One experiences the Goddess Parā as camatkāra when consciousness becomes suffused with such beauty that the experience of time fades away. As one is swept up in aesthetic delight the fundamental nature of consciousness unafflicted by thought constructs is revealed, and the sense of a separate self dissolves into an experience of one eternal being. This understanding is at the core of Abhinavagupta’s aesthetic theory, elucidated here by Raniero Gnoli:

During the aesthetic experience, the consciousness of the spectator is free from all practical desires. The spectacle is no longer felt in connexion with the empirical “I” of the spectator nor in connexion with any other individual; it has the power of abolishing the limited personality of the spectator, who regains, momentarily, his immaculate being not yet overshadowed by māyā.[9]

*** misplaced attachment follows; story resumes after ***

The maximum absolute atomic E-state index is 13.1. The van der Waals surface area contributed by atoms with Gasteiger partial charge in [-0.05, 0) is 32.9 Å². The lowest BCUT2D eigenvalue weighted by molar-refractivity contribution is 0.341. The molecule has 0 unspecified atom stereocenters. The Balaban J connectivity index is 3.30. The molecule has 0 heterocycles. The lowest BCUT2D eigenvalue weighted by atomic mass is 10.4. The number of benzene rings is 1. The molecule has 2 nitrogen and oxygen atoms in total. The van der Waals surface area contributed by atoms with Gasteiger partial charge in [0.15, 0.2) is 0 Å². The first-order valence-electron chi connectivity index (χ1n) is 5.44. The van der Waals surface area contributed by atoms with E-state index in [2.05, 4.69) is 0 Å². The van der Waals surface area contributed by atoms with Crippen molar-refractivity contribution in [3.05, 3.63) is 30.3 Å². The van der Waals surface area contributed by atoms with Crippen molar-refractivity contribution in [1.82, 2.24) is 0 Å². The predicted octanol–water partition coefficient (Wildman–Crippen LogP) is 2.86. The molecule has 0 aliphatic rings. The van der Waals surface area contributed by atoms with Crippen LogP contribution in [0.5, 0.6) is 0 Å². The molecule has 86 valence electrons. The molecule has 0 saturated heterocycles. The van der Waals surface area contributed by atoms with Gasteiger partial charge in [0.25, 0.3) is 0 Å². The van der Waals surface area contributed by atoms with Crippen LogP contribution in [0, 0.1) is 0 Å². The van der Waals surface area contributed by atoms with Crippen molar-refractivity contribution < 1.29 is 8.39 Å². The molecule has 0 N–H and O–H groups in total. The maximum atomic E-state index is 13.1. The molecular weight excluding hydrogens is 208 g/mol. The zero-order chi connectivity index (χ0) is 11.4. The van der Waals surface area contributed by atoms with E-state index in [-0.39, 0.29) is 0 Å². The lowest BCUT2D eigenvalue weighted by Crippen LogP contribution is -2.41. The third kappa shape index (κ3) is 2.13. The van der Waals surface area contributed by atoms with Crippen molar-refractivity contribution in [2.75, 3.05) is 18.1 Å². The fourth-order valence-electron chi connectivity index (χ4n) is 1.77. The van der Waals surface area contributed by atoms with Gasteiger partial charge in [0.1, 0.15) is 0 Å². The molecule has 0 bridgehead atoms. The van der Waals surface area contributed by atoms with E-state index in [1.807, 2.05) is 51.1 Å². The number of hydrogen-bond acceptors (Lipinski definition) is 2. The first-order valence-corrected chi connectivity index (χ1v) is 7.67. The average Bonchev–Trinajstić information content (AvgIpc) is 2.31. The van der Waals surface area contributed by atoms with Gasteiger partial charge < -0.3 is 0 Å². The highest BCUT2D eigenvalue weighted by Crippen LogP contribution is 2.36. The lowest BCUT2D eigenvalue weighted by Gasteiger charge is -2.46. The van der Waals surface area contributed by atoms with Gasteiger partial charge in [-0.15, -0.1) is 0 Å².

According to Abhinavagupta, the purpose of art is to exercise our capacity to perceive the fundamental reality of all things.[10] An artwork gives access to the reality of pure aesthetic continuity which otherwise would remain unnoticed amidst the distractions of everyday life. Art can take us for a moment outside of time and space because we are looking at something captured by the artist in a timeless moment of unity with the ever-present creative force of consciousness. In other words, the contemplation of art is participating in the act of creating a work of art, and the act of creating a work of art is participating in Parā’s act of creating the whole world. The teachings of Trika Śaivism articulate how through specific practices and identification with the qualities embodied by the Goddess Parā, camatkāra is realized as the fundamental nature of consciousness, no longer limited to the experience of a specific object or event, but an inherent quality of being, making the whole of life a work of art. It is this Goddess Parā, who in sculpted form becomes a mirror for the beauty and power we have inherent within, to be experienced and ultimately revealed.

[1]Edited by MariyaKaragyozovaand Stephanie Corigliano

[2]Douglas Osto, An Indian Tantric Tradition and its Global Revival (New York, Routledge, 2020) p1